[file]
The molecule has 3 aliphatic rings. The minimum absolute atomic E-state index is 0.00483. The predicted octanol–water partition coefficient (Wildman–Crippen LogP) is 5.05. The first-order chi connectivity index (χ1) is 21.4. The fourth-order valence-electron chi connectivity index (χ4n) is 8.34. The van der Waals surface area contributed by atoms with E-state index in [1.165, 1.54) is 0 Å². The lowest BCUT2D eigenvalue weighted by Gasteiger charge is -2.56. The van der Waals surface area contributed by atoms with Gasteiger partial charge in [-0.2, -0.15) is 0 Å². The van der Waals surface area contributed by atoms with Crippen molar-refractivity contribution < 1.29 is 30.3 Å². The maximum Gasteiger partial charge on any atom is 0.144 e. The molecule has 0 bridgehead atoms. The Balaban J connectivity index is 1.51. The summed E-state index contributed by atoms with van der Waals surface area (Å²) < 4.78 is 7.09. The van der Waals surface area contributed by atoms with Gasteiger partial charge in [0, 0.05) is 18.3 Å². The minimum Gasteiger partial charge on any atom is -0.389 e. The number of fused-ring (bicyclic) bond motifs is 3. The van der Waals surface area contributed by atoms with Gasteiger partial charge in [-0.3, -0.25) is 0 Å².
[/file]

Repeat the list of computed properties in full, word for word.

The molecule has 3 aliphatic rings. The minimum absolute atomic E-state index is 0.00483. The predicted octanol–water partition coefficient (Wildman–Crippen LogP) is 5.05. The first-order chi connectivity index (χ1) is 21.4. The fourth-order valence-electron chi connectivity index (χ4n) is 8.34. The van der Waals surface area contributed by atoms with E-state index in [1.165, 1.54) is 0 Å². The lowest BCUT2D eigenvalue weighted by Gasteiger charge is -2.56. The van der Waals surface area contributed by atoms with Gasteiger partial charge in [-0.2, -0.15) is 0 Å². The van der Waals surface area contributed by atoms with Crippen molar-refractivity contribution < 1.29 is 30.3 Å². The maximum Gasteiger partial charge on any atom is 0.144 e. The molecule has 0 bridgehead atoms. The Balaban J connectivity index is 1.51. The summed E-state index contributed by atoms with van der Waals surface area (Å²) < 4.78 is 7.09. The van der Waals surface area contributed by atoms with Gasteiger partial charge in [0, 0.05) is 18.3 Å². The minimum Gasteiger partial charge on any atom is -0.389 e. The number of fused-ring (bicyclic) bond motifs is 3. The van der Waals surface area contributed by atoms with Gasteiger partial charge in [-0.3, -0.25) is 0 Å².